Where is My M.R.S. Degree?
A month into my stay in the US, I finally got to FaceTime with my grandmother back in South Africa, where I’m from. She asked me how everything was going, how I was settling in… and then she had a few things to get off her chest. For background, you should know I’m a student at Columbia J-School, and this is my third academic degree. So my gran was like “Shandu, you went to Rhodes University, you came back empty handed. You went to Wits University – again – you came back empty handed. And so now you’re at Columbia. You’re in a whole new country. You need to catch a wake up. Get a man!”
[MUSIC] – It’s a wedding day_Brenda Fassie https://www.youtube.com/watch?v=F3f0dNz43p4
I’m 26 years old and apparently there’s a clock ticking. It’s counting down the time until I become someone’s wife. Because then and only then will I actually have achieved something in my life. You’re probably thinking “no ways she’s got to be exaggerating” but literally every time I speak to someone from home, they want an update on my relationship status. It’s always: “AND? How’s the man?” Followed by me saying “well unfortunately that hasn’t worked out.”
Then they’ll say “Hayi nwana wahashu no baleliwa ngoho”. Which means “you really have failed” – it’s a little more intense a phrase in my mother tongue.
The thing is on the most part I think it’s harmless banter… but on some level they’re serious. My mom says our society teaches us that a woman is not successful until she has a man by her side. I mean, women who don’t get married by 30 are referred to as mutshelukwa. No such word exists for men because nobody cares when THEY get married. I’m kind of glad I have her to back me because she’s more interested in me getting my PhD than anything else.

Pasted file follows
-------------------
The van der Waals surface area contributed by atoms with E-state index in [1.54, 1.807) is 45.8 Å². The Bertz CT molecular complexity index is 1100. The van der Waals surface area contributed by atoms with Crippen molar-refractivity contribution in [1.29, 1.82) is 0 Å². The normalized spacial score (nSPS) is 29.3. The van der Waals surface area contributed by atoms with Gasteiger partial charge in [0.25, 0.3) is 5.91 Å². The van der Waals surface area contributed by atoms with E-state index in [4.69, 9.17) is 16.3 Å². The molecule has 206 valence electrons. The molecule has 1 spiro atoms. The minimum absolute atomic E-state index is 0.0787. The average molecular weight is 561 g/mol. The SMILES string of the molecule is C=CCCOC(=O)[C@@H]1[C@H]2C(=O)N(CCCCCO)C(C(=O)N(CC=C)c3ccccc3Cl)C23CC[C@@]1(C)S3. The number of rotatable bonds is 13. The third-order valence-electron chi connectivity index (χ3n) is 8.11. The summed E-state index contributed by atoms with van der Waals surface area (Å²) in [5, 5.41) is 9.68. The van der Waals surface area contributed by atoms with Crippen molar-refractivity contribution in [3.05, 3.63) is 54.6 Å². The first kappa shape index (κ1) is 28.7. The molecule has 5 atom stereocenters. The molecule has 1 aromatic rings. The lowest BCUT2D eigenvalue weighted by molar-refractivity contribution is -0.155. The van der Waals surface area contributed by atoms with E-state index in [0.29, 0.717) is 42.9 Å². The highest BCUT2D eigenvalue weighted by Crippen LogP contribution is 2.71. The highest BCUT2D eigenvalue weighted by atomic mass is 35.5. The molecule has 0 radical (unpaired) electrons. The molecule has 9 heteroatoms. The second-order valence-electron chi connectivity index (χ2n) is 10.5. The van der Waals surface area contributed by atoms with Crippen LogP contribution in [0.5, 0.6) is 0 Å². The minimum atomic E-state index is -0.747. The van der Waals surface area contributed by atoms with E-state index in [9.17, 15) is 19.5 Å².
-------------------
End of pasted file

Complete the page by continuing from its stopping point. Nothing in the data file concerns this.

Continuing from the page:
The thing is, it’s not that I don’t want to get married. I do, I’m just not in any rush to settle down. I still want to be selfish for a while. I want to travel on a whim and think about how my plans affect ME – and ONLY me. I want to start a family when I am ready and not when everyone expects me to. And please, don’t worry about my biological clock, I’m not.
Seriously though, with two months left in this city, I can safely say it’s not like I didn’t try. I’ve been on so many dating sites my thumb has carpal tunnel from all that swiping left and right. I’ve done everything the rom coms told me would help me find MR right. I’ve frequented coffee shops all over the city. I’ve jogged in the parks in my cutest exercise gear hoping someone would deliberately bump into me and look me dead in the eye and want to make babies with me on the spot. I’ve taken walks in Central Park and I’ve read a book on the Subway with the sexiest look of concentration hoping some young man would imprint on me you know like the wolves on Twilight. There’s only one thing I haven’t done yet, and my sister says this is why I’m still single – I haven’t been to the top of the Empire State Building, and stood at the window, gazing wistfully at the city below. And maybe subconsciously I’m too afraid to try that one last thing because then I really will have failed. I guess I will leave an Ivy League University with one of the most coveted degrees in the world, but still no man to take home. Sorry granny.
Back announce: Shandukani’s family will be waiting with baited breath at the airport in June hoping to see her appear with a dashing young man pushing her luggage trolley for her.